Lewis Hamilton broke his drought on a swelteringly hot Sunday, winning the Hungarian Grand Prix to match Michael Schumacher’s track record of four wins.
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Not that the Mercedes driver expected to win his first race since the United States GP last November, saying beforehand he would need "a miracle" despite qualifying in pole position for the third time in a row.
"I was hungry for it today," Hamilton said. "I was going for every move I could."
Hamilton beat Kimi Raikkonen of Lotus by 10.9 seconds and finished 12.4 ahead of Red Bull driver Sebastian Vettel, who moved further ahead in his quest for a fourth straight Formula One title.
Mercedes has been quick in qualifying all season but has struggled with its tires during race day. However, they held up on a Hungaroring track that got up to 123 degrees.
"We’ve got to keep working hard," Hamilton said. "But if we can come here and make them last (then) anything is possible."
Tying one famed drivers’ record drew praise from another.
"He drove sensationally, the best I’ve ever seen him drive," said non-executive Mercedes chairman Niki Lauda, a three-time F1 champion. "We were not as quick as the Red Bull, but Lewis made it all up with the way he passed people."
Vettel was frustrated at failing to overtake Raikkonen late in the race.
"I would have loved the race to have been a bit longer," Vettel said. "I got close but I wasn’t in the prime overtaking spot at that point."
Vettel headed into the weekend 34 points clear at the top and added four more to his lead as the race enters its mid-season break. The next race is the Belgium GP on Aug. 25.
The German has 172 points, 38 in front of Raikkonen and 39 ahead of Ferrari driver Fernando Alonso, who finished fifth to slip behind Raikkonen overall. Hamilton has 124 to sit fourth.
Hamilton managed his tires wisely to earn his 22nd win. Coming into the race, he had been third three times. But he also won from pole in Hungary last year, and he kissed his Mercedes car and hugged team boss Ross Brawn following Sunday’s victory.
"We were on the back foot when we came in," Hamilton said. "I feel like I really earned my keep today."
The Briton was in no mood for compromise during the race, snapping at an engineer over the race radio after receiving some late advice: "Hey man, I’m trying to drive here. I’m happy with the way the car is."
Meanwhile, teammate Nico Rosberg had to withdraw near the end with flames billowing from the back of his car. He was unhurt.
Vettel has four wins overall, having won the German GP three weeks ago, but his tire option didn’t work out.
"The start was difficult, and when Lewis pulled in we thought we could do it on the softs," Vettel said. "I damaged my front wing, which did not help. We wanted a little bit more today."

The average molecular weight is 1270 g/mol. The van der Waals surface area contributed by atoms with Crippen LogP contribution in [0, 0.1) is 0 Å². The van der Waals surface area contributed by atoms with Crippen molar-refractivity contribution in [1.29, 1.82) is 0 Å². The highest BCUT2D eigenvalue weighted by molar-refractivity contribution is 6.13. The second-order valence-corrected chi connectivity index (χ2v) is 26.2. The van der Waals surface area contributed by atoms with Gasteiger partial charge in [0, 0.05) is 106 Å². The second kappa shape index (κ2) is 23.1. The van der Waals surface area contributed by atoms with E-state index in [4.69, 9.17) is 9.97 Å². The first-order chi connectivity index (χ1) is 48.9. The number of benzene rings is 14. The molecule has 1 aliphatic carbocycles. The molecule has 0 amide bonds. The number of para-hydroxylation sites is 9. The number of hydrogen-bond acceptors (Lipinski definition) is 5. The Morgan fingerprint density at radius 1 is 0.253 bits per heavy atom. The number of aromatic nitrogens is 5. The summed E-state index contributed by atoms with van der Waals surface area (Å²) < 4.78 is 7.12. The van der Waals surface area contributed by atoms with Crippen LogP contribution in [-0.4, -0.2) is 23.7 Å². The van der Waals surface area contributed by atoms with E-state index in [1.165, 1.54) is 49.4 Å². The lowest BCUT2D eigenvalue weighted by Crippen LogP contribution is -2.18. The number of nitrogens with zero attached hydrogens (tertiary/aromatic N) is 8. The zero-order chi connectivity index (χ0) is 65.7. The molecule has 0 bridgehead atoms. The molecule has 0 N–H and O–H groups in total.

He tried desperately to get past Raikkonen, and they almost collided on the next-to-last lap. Vettel thought the Finn should have given him more room.
"I told him but he was laughing," Vettel said.
Meanwhile, the pressure was on tire manufacturer Pirelli.
The teams recently held in-season testing sessions at Silverstone to assess new tires provided by Pirelli, after several spectacular blowouts on the same circuit at the British GP in June prompted a boycott threat from drivers.
Pirelli decided that from this race until the end of the season it will revert to last year’s tires combined with the current compounds from this season.
"The first time ever I can remember my tires not being a problem," Hamilton said.
With 14 corners and short straights, the Hungaroring is the second most difficult track for overtaking after Monaco — although it has a long run down to Turn 1. Hamilton held his racing line perfectly on it to get an early boost.
Lotus driver Romain Grosjean, who started third and finished sixth, tried to pass inside Vettel before the first turn, but the German moved to the right.
Rosberg went wide on Turn 5 and onto the grass, and then shortly after nudged into Felipe Massa’s Ferrari to dislodge the Brazilian’s front wing.
Staying out longer on medium-compound tires, Button blocked Vettel to allow Hamilton to streak ahead.
Grosjean was given a drive-through penalty for leaving the track and gaining an advantage, while an earlier collision with Button cost him a 20-second time penalty. It made no difference to the race positions.
Alonso was referred to race stewards for using his DRS system — a strictly controlled device that helps overtaking — on three occasions when he was not allowed to. He kept his points but Ferrari was fined almost $20,000.